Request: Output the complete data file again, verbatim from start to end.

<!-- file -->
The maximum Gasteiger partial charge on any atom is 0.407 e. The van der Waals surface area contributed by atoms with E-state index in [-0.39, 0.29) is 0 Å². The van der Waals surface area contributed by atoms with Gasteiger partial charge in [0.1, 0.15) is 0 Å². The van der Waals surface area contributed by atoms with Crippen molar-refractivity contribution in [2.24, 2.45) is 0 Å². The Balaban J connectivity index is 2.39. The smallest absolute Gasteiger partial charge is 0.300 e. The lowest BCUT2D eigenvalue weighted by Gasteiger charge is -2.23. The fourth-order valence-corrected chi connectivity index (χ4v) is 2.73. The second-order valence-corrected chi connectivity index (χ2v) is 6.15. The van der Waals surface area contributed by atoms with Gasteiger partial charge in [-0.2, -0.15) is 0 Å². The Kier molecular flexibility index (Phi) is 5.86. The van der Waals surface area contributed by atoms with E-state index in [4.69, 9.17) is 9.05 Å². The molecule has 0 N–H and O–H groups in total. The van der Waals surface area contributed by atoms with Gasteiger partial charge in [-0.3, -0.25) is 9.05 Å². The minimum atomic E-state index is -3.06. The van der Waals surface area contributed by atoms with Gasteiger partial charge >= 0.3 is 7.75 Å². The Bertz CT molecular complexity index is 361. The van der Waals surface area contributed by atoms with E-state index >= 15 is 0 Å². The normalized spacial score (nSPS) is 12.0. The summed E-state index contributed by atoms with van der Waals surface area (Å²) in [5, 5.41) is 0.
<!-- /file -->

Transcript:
The maximum Gasteiger partial charge on any atom is 0.407 e. The van der Waals surface area contributed by atoms with E-state index in [-0.39, 0.29) is 0 Å². The van der Waals surface area contributed by atoms with Gasteiger partial charge in [0.1, 0.15) is 0 Å². The van der Waals surface area contributed by atoms with Crippen molar-refractivity contribution in [2.24, 2.45) is 0 Å². The Balaban J connectivity index is 2.39. The smallest absolute Gasteiger partial charge is 0.300 e. The lowest BCUT2D eigenvalue weighted by Gasteiger charge is -2.23. The fourth-order valence-corrected chi connectivity index (χ4v) is 2.73. The second-order valence-corrected chi connectivity index (χ2v) is 6.15. The van der Waals surface area contributed by atoms with Gasteiger partial charge in [-0.2, -0.15) is 0 Å². The Kier molecular flexibility index (Phi) is 5.86. The van der Waals surface area contributed by atoms with E-state index in [4.69, 9.17) is 9.05 Å². The molecule has 0 N–H and O–H groups in total. The van der Waals surface area contributed by atoms with Gasteiger partial charge in [-0.3, -0.25) is 9.05 Å². The minimum atomic E-state index is -3.06. The van der Waals surface area contributed by atoms with Gasteiger partial charge >= 0.3 is 7.75 Å². The Bertz CT molecular complexity index is 361. The van der Waals surface area contributed by atoms with E-state index >= 15 is 0 Å². The normalized spacial score (nSPS) is 12.0. The summed E-state index contributed by atoms with van der Waals surface area (Å²) in [5, 5.41) is 0.